• Pakistan– Pakistan has always been China’s tool to keep India in check. The Gwadar Port developed by China for the purpose of CPEC is a cause of concern.

China’s debt trap policy

  • China has been using the financial tool of debt to gain influence across the world and grab considerable power in India’s neighbouring countries, thereby increasing the amount of political and security threats the nation is exposed to.
  • China is dispensing billions of dollars in the form of concessional loans to developing countries, mostly for their large-scale infrastructure projects.
  • Often, developing nations are lured by China’s offer of cheap loans for transformative infra projects, which involve a substantial investment.
  • These developing nations, which are primarily low- or middle-income countries, are unable to keep up with the repayments, and Beijing then gets a chance to demand concessions or advantages in exchange for debt relief.

Anti-microbe drug can fight coronavirus


Mains: General Studies-III: Technology, Economic Development, Bio diversity, Environment, Security and Disaster Management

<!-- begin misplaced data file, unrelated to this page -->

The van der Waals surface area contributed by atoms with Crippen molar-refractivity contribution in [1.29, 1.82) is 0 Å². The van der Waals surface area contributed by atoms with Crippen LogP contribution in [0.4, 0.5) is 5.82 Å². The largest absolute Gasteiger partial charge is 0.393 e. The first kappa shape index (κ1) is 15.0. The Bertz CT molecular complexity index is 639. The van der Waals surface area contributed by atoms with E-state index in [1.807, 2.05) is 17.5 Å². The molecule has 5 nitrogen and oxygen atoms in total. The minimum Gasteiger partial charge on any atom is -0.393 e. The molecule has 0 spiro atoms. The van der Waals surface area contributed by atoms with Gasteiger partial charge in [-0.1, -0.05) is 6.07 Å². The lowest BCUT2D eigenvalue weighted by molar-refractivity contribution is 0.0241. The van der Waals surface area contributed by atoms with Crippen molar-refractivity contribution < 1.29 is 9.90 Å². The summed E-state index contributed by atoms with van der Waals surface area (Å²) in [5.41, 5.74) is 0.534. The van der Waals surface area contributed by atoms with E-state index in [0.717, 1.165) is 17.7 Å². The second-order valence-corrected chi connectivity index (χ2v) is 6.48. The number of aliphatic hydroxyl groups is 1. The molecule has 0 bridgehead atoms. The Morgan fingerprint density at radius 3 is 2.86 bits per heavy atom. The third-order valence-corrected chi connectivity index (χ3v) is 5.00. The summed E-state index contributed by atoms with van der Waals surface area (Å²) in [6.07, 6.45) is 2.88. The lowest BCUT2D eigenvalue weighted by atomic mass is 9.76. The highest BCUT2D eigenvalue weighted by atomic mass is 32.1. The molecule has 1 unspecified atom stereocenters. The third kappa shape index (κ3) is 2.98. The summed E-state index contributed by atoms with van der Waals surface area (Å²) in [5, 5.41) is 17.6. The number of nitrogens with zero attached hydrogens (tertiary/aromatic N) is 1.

Why in news?

An affordable antimicrobial drug used to treat stomach ulcers and bacterial infections has shown promise in combating the coronavirus in animals.

Key details

  • Researchers set out to explore whether metallodrugs – compounds containing metal that are more commonly used against bacteria – might also have antiviral properties that could fight the SARS-CoV2 coronavirus.
  • Using Syrian hamsters as test subjects, they found that one of the drugs, ranitidine bismuth citrate (RBC), was “a potent anti-SARS-CoV-2 agent”.

Ranitidine bismuth citrate

  • RBC is able to lower the viral load in the lung of the infected hamster by tenfold.
  • The findings demonstrate that RBC is a potential antiviral agent for COVID-19.
  • RBC was a commonly available drug used against stomach ulcers with a safe and comprehensive pharmacological profile.
  • It’s been used for decades, so it’s pretty safe.

What are Antimicrobial drugs

  • Antimicrobial” is a general term that refers to a group of drugs that includes antibiotics, antifungals, antiprotozoals, and antivirals.